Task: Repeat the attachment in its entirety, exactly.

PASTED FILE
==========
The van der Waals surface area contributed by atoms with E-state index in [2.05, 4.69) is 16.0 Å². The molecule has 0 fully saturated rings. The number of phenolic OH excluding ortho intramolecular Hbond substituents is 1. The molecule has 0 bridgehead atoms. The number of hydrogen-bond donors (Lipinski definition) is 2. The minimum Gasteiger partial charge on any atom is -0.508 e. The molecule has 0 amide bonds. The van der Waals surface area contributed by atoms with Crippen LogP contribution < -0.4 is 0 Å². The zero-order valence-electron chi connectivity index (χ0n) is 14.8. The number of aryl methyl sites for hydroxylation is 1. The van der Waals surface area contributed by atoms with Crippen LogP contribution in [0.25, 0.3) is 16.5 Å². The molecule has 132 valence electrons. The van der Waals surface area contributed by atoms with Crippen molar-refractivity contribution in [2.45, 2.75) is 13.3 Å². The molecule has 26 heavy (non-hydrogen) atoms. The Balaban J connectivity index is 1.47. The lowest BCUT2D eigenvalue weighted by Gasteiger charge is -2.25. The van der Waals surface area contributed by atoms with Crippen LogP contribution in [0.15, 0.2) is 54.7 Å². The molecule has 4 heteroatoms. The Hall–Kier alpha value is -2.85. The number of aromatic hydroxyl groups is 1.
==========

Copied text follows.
The van der Waals surface area contributed by atoms with E-state index in [2.05, 4.69) is 16.0 Å². The molecule has 0 fully saturated rings. The number of phenolic OH excluding ortho intramolecular Hbond substituents is 1. The molecule has 0 bridgehead atoms. The number of hydrogen-bond donors (Lipinski definition) is 2. The minimum Gasteiger partial charge on any atom is -0.508 e. The molecule has 0 amide bonds. The van der Waals surface area contributed by atoms with Crippen LogP contribution < -0.4 is 0 Å². The zero-order valence-electron chi connectivity index (χ0n) is 14.8. The number of aryl methyl sites for hydroxylation is 1. The van der Waals surface area contributed by atoms with Crippen LogP contribution in [0.25, 0.3) is 16.5 Å². The molecule has 132 valence electrons. The van der Waals surface area contributed by atoms with Crippen molar-refractivity contribution in [2.45, 2.75) is 13.3 Å². The molecule has 26 heavy (non-hydrogen) atoms. The Balaban J connectivity index is 1.47. The lowest BCUT2D eigenvalue weighted by Gasteiger charge is -2.25. The van der Waals surface area contributed by atoms with Crippen LogP contribution in [0.15, 0.2) is 54.7 Å². The molecule has 4 heteroatoms. The Hall–Kier alpha value is -2.85. The number of aromatic hydroxyl groups is 1.